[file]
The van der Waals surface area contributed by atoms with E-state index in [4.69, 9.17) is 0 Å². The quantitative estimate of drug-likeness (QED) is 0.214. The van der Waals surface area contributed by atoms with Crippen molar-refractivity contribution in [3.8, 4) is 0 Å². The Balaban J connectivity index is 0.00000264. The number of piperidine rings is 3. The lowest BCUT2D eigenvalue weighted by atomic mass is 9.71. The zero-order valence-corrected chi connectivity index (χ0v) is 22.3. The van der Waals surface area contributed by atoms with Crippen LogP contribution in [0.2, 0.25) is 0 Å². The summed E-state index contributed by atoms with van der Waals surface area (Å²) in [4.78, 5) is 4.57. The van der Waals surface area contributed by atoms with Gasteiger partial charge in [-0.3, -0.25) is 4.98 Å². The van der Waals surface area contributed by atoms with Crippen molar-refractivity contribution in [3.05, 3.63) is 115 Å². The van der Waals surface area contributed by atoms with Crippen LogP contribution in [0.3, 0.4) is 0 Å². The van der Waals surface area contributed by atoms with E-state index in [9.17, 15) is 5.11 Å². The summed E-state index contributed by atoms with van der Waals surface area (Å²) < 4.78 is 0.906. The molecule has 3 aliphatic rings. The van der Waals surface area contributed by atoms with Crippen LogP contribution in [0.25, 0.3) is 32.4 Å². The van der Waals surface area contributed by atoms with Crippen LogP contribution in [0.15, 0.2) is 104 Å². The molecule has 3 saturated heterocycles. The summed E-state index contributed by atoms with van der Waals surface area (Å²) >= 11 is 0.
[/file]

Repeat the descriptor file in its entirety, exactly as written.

The van der Waals surface area contributed by atoms with E-state index in [4.69, 9.17) is 0 Å². The quantitative estimate of drug-likeness (QED) is 0.214. The van der Waals surface area contributed by atoms with Crippen molar-refractivity contribution in [3.8, 4) is 0 Å². The Balaban J connectivity index is 0.00000264. The number of piperidine rings is 3. The lowest BCUT2D eigenvalue weighted by atomic mass is 9.71. The zero-order valence-corrected chi connectivity index (χ0v) is 22.3. The van der Waals surface area contributed by atoms with Crippen LogP contribution in [0.2, 0.25) is 0 Å². The summed E-state index contributed by atoms with van der Waals surface area (Å²) in [4.78, 5) is 4.57. The van der Waals surface area contributed by atoms with Gasteiger partial charge in [-0.3, -0.25) is 4.98 Å². The van der Waals surface area contributed by atoms with Crippen molar-refractivity contribution in [3.05, 3.63) is 115 Å². The van der Waals surface area contributed by atoms with Crippen LogP contribution in [0.3, 0.4) is 0 Å². The van der Waals surface area contributed by atoms with E-state index in [9.17, 15) is 5.11 Å². The summed E-state index contributed by atoms with van der Waals surface area (Å²) < 4.78 is 0.906. The molecule has 3 aliphatic rings. The van der Waals surface area contributed by atoms with Crippen LogP contribution in [0.25, 0.3) is 32.4 Å². The van der Waals surface area contributed by atoms with Crippen LogP contribution in [0.15, 0.2) is 104 Å². The molecule has 3 saturated heterocycles. The summed E-state index contributed by atoms with van der Waals surface area (Å²) >= 11 is 0.